Connecticut lawmakers

Lawmakers Unveil Bipartisan Bill on Children's Mental Health

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Democrats and Republicans came together Friday to announce their agreement on the children’s mental health crisis in Connecticut.

They're proposing a bill that would speed up access to mental health treatment and make it more affordable.

The bipartisan group of lawmakers say it's their top priority this session.

“When it comes to children and it comes to youth, there is no political label, there is no political party, we all care very, very deeply about our children and the children in this state and their futures,” House Speaker Matt Ritter said.

Ritter said they'll work to get the 103-page bill over the finish line.

“When you do it this way, when you do it in a bipartisan way, it has staying power,” Ritter said.

The pandemic shed new light on the crisis, and parents have been speaking out on their inability to find a provider.

“Three months is a really long time if your child is in crisis and your family is in crisis and you don’t know how you’ll get through three days,” Rep. Tammy Exum, D-West Hartford, said.

Exum of West Hartford was a member of the working group preparing the bill.

“I also understand what it's like and you find out your insurance isn’t being accepted or if you get there and you find you have to pay out of pocket and you cannot afford to do so,” Exum said.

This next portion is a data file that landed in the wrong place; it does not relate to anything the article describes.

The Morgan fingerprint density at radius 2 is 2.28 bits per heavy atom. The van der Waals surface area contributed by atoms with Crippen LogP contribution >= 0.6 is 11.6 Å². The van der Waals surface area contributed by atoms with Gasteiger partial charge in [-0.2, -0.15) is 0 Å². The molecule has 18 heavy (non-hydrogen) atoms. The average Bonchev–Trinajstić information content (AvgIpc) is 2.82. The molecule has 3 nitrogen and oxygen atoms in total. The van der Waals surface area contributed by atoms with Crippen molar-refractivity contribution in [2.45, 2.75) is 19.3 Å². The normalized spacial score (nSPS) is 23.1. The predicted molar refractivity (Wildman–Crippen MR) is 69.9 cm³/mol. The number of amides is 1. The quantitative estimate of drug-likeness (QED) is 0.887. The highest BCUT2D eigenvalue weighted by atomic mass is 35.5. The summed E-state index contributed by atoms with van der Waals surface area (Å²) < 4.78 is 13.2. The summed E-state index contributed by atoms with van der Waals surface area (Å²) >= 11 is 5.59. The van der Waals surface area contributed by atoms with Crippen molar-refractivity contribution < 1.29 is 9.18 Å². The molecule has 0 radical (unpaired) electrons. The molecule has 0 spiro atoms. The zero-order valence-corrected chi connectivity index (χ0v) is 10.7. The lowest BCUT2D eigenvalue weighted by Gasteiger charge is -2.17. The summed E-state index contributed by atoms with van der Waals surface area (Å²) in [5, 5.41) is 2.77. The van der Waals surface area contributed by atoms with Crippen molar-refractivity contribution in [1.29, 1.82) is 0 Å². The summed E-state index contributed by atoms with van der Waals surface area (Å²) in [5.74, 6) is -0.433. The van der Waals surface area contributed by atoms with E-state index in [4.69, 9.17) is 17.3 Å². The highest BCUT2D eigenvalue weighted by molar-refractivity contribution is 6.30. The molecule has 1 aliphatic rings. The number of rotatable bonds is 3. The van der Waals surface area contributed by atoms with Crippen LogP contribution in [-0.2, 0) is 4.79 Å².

Changing how insurance views mental health is part of the bill.

“Is this bill perfect? By no means it’s not. But by bringing it forward to the public hearing process, this framework is now open to the process,” Rep. Tammy Nuccio said.

Nuccio, a Republican, said this needs to be a priority.

“COVID has really exasperated what we’ve seen and what is coming as a mental health crisis, it's made it 10 times worse, so either we make this a priority or we don’t,” Nuccio said.

What happens in the short-term?

“If you are the parent of a child in need of mental health care, there are places you can go in as little as two hours, two days or two weeks. Those are our urgent care centers, enhanced care clinics,” Linehan said.

Linehan said parents can go to to find a provider in their area of the state.

As far as the price tag is concerned, there isn’t one.

“I don’t want to talk about spending on children's mental health, I want to talk about investing in children's mental health and that’s what we need to do through this legislation,” Linehan said.

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